Kelly’s call on ferry steel

Rutherglen Reformer - - Front Page - Strat­ton Wil­liams

James Kelly MSP has called on steel for the new Cal Mac ferry con­tracts to be sourced from Cly­de­bridge and Dalzell.

A task force set up to look into ways of keep­ing the Cam­bus­lang plant open will meet for the first time.

The steel for new Cal Mac fer­ries should be pro­cured from Cly­de­bridge and Dalzell, says Scot­tish Labour.

The party pointed to the £97mil­lion con­tract Fer­gu­son ship­builders won from the Scot­tish Gov­ern­ment to build the fer­ries and has called for steel for the projects to come from the doomed La­nark­shire plants.

The move comes af­ter Tata Steel an­nounced a £ 1.5m in­vest­ment to help fund job cre­ation and train­ing for work­ers at Cly­de­bridge and Dalzell.

And Scot­tish Labour says the fund­ing should be at least matched by the Scot­tish and UK Gov­ern­ments to help them win as many pub­lic con­tracts as pos­si­ble.

Ruther­glen MSP James Kelly said: “Steel is writ­ten into the DNA of com­mu­ni­ties across La­nark­shire, it’s time to stand up for steel not walk away.

“Steel should have a bright fu­ture in Scot­land. The Scot­tish Gov­ern­ment spends bil­lions a year on pub­lic con­tracts, like new Cal Mac fer­ries.

“Ship­build­ing and steel are two iconic Scot­tish in­dus­tries and it would make sense for the steel for ships built on the Clyde to be pro­cured from La­nark­shire.”

The Re­former con­tacted Fer­gu­son to see if it was vi­able, but did not re­ceive a re­sponse.

But Ruther­glen SNP MP Mar­garet Fer­rier hit back at Mr Kelly.

She said: “In his Re­former col­umn last week, James Kelly stated that he was call­ing for the steel needed for rail­way tracks in Scot­land to be pur­chased in Scot­land.

“This shows a fun­da­men­tal mis­un­der­stand­ing of Scot­land’s steel industry. The only steel pro­duced in Scot­land is plate, and it is not pos­si­ble for Dalzell or Cly­de­bridge to pro­duce track.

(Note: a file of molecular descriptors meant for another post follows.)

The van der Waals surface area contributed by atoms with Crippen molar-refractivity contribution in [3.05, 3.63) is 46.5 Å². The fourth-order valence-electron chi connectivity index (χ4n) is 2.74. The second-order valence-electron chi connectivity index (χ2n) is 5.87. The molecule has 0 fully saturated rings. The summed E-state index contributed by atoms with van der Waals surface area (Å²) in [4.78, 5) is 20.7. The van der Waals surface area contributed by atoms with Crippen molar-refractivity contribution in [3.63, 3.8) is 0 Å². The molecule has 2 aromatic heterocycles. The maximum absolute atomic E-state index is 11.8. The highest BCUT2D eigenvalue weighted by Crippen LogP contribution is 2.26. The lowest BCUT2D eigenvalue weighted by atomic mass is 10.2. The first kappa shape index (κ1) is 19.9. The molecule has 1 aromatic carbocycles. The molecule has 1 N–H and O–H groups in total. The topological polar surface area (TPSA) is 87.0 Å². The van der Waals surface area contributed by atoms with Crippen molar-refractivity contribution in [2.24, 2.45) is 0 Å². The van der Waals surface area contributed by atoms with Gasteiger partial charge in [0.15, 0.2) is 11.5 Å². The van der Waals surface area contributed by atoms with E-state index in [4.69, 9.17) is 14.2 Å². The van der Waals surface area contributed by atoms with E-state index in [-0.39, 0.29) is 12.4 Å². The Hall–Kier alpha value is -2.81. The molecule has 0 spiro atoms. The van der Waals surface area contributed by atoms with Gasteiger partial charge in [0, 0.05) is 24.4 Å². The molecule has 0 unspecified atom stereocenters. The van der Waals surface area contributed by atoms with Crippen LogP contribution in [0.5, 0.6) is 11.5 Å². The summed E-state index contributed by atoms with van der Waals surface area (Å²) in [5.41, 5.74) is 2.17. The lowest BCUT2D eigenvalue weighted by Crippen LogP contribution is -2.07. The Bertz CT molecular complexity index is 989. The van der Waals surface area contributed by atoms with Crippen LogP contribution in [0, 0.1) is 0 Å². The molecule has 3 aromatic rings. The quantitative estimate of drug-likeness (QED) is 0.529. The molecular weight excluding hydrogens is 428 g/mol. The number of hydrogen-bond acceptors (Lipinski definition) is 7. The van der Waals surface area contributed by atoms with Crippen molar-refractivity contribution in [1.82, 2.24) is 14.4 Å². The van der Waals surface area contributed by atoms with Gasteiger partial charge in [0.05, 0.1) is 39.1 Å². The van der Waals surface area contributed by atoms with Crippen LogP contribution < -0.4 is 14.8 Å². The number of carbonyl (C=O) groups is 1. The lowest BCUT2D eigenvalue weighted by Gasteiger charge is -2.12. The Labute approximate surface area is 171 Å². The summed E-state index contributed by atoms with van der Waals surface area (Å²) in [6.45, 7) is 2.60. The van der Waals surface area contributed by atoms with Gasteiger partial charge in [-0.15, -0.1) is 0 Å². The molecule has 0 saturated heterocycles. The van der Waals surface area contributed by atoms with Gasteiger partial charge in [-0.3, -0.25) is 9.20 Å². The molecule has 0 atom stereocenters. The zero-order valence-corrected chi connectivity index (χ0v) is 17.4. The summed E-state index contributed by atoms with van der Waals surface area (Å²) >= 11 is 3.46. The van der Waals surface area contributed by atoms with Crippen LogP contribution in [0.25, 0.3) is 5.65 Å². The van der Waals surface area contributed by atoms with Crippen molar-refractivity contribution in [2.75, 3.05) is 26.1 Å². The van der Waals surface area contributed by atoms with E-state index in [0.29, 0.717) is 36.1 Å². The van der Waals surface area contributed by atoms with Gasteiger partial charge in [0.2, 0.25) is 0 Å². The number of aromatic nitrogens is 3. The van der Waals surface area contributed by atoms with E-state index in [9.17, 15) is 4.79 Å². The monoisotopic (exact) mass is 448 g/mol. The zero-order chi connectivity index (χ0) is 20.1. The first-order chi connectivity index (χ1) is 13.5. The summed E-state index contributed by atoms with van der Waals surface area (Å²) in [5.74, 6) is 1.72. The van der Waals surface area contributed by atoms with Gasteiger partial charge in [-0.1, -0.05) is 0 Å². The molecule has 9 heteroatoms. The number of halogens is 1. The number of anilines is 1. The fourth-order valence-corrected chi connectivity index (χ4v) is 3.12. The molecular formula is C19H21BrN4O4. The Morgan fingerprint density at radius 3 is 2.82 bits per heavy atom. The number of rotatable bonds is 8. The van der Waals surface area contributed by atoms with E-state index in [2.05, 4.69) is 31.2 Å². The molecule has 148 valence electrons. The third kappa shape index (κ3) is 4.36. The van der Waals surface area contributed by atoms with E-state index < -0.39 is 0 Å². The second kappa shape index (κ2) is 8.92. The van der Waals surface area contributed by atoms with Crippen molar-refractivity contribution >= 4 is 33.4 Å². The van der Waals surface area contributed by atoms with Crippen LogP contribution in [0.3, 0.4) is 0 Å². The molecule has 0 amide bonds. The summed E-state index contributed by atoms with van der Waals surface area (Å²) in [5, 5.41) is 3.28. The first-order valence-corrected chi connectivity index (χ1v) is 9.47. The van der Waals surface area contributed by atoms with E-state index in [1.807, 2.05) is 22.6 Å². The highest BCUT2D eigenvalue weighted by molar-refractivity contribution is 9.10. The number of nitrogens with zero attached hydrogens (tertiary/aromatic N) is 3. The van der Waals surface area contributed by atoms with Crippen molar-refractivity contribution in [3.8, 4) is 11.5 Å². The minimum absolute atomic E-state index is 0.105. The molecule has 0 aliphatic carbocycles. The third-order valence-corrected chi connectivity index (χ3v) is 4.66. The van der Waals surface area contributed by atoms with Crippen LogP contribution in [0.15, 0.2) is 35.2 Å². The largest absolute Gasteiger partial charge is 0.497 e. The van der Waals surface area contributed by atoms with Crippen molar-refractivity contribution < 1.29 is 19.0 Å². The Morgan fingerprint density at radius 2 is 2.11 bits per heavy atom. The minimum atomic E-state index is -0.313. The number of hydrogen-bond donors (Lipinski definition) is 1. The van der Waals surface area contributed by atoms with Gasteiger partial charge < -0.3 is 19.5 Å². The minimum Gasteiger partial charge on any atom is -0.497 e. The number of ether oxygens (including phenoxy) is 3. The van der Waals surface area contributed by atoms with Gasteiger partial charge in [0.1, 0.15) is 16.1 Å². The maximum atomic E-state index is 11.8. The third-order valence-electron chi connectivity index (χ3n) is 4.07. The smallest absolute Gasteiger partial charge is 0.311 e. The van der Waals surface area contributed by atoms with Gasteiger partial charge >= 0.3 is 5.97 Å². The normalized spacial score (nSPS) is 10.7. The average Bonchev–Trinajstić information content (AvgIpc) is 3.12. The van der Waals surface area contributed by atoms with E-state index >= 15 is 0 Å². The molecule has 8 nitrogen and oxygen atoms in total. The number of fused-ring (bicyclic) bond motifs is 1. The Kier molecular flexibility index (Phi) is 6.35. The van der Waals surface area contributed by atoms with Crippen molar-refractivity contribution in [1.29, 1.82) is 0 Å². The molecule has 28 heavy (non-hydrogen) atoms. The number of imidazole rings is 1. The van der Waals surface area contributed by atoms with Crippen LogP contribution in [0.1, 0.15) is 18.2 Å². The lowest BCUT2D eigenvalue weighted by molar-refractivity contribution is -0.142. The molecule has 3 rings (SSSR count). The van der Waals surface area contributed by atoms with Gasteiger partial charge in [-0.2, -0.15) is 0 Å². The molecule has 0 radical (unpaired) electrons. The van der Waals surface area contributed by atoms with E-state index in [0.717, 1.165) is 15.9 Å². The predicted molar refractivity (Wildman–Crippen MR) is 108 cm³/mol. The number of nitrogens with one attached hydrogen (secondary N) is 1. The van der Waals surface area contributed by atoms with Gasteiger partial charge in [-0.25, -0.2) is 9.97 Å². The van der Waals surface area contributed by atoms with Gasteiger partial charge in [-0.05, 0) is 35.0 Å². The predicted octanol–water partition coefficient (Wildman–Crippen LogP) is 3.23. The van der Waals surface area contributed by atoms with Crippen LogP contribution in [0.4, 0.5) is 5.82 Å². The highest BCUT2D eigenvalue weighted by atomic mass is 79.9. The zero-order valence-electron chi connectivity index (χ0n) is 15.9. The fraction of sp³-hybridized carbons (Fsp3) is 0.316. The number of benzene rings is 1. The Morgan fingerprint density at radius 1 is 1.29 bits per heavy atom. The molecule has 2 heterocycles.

“I will cer­tainly be rais­ing the is­sue of pro­cure­ment when the task force meets on Thurs­day and would en­cour­age Mr Kelly and his Labour col­leagues on the force to do like­wise.

“He might want to brush up on his knowl­edge of Scot­land’s steel industry be­fore then, though.”

And a Scot­tish Gov­ern­ment spokesman said it was not its re­spon­si­bil­ity to make the de­ci­sion on where steel was sourced.

He said: “As the con­tracted ship­builder, Fer­gu­son Marine En­gi­neer­ing Ltd has re­spon­si­bil­ity for procur­ing steel used in pro­duc­tion and we are un­likely to know the out­come of that process for a num­ber of months.

“Our im­me­di­ate pri­or­ity for Dalzell and Cly­de­bridge is to find a buyer, con­tinue com­mer­cial pro­duc­tion and keep as many jobs as pos­si­ble.

“The Scot­tish Steel Task­force will meet this week and will look for new own­ers for some or all of the busi­ness, sup­port af­fected work­ers to re­main in place whilst al­ter­na­tive op­er­a­tors are sought and con­sider the re­gen­er­a­tion needs of the wider area.” • See our politi­cians’view­point col­umns on pages 35 and 42.

Rais­ing is­sue of pro­cure­ment when task force meets this week

Fight be­gins Ruther­glen Labour MSP James Kelly and a band of sup­port­ers took to the streets of Cam­bus­lang to show sup­port for trou­bled Cly­de­bridge steel plant

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